January 22, 2020 Read More →

New BlackRock coal policy seen as a milestone in divestment movement

S&P Global Market Intelligence ($):

A new policy from the world’s largest asset manager may initially have a limited impact on global coal production, but it marks a significant milestone in the finance sector’s move away from fossil fuels.

Not only is BlackRock Inc. Chairman and CEO Larry Fink moving his company away from fossil fuels, he is also calling on other corporate leaders to take a harder line on climate change. BlackRock is currently a substantial holder in several coal companies, a new S&P Global Market Intelligence analysis confirms. However, many of the world’s top coal producers will not meet the company’s new divestment criteria. A review of recent data shows companies in the coal and consumable fuel sector, including diversified miners, constitute about $18.62 billion of BlackRock’s investments. It has $7.43 trillion in assets under management.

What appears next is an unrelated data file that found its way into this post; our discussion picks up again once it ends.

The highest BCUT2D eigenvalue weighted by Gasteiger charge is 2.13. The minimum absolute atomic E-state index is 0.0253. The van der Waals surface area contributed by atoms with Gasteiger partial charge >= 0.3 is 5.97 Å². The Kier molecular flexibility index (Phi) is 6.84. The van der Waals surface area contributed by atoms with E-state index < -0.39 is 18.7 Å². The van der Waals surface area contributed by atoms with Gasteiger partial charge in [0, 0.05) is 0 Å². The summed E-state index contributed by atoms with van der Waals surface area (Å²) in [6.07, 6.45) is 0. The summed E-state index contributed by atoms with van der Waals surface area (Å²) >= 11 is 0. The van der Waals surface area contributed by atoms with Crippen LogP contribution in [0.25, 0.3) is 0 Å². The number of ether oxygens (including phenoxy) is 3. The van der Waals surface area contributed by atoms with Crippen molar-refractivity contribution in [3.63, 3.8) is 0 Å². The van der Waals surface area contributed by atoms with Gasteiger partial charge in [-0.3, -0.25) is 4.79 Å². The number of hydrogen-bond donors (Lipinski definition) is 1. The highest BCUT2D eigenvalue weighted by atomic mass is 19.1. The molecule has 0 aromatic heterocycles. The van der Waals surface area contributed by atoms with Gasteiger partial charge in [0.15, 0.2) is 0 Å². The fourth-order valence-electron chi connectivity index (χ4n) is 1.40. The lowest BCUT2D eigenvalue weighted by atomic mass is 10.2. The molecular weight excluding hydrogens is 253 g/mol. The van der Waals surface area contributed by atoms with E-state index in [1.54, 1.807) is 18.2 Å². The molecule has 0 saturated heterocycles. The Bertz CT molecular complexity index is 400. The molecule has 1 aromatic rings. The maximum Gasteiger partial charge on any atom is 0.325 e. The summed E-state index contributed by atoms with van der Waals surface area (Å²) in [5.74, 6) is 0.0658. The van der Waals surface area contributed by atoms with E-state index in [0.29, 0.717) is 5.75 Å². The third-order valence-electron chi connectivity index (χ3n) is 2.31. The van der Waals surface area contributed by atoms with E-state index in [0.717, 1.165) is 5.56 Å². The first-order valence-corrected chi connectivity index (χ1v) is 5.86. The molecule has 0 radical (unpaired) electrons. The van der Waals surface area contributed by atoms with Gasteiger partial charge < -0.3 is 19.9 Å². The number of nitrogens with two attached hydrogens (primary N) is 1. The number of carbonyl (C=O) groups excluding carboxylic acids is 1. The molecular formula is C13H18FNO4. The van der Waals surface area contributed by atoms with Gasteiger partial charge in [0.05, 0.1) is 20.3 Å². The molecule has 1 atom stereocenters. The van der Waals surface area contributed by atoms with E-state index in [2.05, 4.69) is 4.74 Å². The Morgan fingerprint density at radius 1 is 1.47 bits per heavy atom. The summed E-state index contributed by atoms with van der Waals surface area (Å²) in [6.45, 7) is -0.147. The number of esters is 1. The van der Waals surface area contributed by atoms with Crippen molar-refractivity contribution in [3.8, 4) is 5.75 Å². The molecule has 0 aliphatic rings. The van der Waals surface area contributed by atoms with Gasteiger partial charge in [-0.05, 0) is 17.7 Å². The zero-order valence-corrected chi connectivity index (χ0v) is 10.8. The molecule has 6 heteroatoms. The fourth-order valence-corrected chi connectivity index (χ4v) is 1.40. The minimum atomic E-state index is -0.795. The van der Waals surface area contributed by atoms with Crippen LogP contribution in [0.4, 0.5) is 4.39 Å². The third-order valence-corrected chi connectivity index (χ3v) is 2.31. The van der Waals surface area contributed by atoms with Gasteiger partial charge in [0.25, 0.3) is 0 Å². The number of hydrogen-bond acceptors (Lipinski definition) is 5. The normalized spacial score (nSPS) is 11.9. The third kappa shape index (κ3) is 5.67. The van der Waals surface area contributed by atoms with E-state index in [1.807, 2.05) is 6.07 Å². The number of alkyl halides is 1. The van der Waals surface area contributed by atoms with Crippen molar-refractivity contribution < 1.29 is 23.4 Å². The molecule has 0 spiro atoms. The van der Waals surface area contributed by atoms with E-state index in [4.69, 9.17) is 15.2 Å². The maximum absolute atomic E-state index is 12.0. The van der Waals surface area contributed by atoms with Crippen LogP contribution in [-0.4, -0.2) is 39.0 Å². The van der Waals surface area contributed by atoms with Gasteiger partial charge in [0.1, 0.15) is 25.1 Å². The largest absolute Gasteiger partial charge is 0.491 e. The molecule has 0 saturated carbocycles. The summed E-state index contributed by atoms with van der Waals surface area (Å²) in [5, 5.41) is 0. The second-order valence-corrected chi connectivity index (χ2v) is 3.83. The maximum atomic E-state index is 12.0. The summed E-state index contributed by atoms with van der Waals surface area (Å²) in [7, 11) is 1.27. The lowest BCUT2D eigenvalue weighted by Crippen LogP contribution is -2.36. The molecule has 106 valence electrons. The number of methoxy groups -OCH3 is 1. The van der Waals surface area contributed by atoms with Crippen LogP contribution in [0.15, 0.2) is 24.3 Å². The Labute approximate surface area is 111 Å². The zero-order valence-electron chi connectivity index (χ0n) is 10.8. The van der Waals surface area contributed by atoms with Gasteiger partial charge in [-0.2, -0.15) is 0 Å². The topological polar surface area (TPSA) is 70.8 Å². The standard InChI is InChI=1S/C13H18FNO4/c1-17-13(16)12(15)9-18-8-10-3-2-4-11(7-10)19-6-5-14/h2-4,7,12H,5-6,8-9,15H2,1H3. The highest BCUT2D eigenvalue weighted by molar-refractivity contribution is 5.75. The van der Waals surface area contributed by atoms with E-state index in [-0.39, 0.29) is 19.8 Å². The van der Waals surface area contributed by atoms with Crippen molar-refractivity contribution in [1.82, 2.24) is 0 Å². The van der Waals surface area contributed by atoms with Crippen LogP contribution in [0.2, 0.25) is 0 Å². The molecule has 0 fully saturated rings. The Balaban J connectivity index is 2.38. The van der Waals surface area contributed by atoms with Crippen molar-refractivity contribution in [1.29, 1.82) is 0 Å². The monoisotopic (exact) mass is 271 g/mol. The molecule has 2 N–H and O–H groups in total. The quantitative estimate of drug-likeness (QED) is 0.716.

BlackRock is removing companies generating more than 25% of revenues from thermal coal production from its discretionary active investment portfolios. The goal is to eliminate those investments in thermal coal — a sector BlackRock said is significantly carbon-intensive, becoming less economically viable, and highly exposed to regulation — by the middle of 2020.

Top insurers and bankers are increasingly walking away from the coal sector. The move is making it more challenging to finance and service coal operations as cheap natural gas and renewables pose a rising competitive threat to a business model significantly contributing to global carbon dioxide emissions, multiple coal executives warned in recent months.

“This is the most important company in the investment world making a very important, substantive decision that will take time to implement,” Tom Sanzillo, director of finance at the Institute for Energy Economics and Financial Analysis, said.

BlackRock might not have much to lose by dismissing coal either. The stock prices of U.S. coal companies have been flailing for years, and global prices for coal remain relatively weak after a significant contraction in 2019. “The focus on thermal coal is financially appropriate given deteriorating financial performance and a decidedly negative outlook,” Sanzillo said.

[Taylor Kuykendall, Ashleigh Cotting and Declan Harty]

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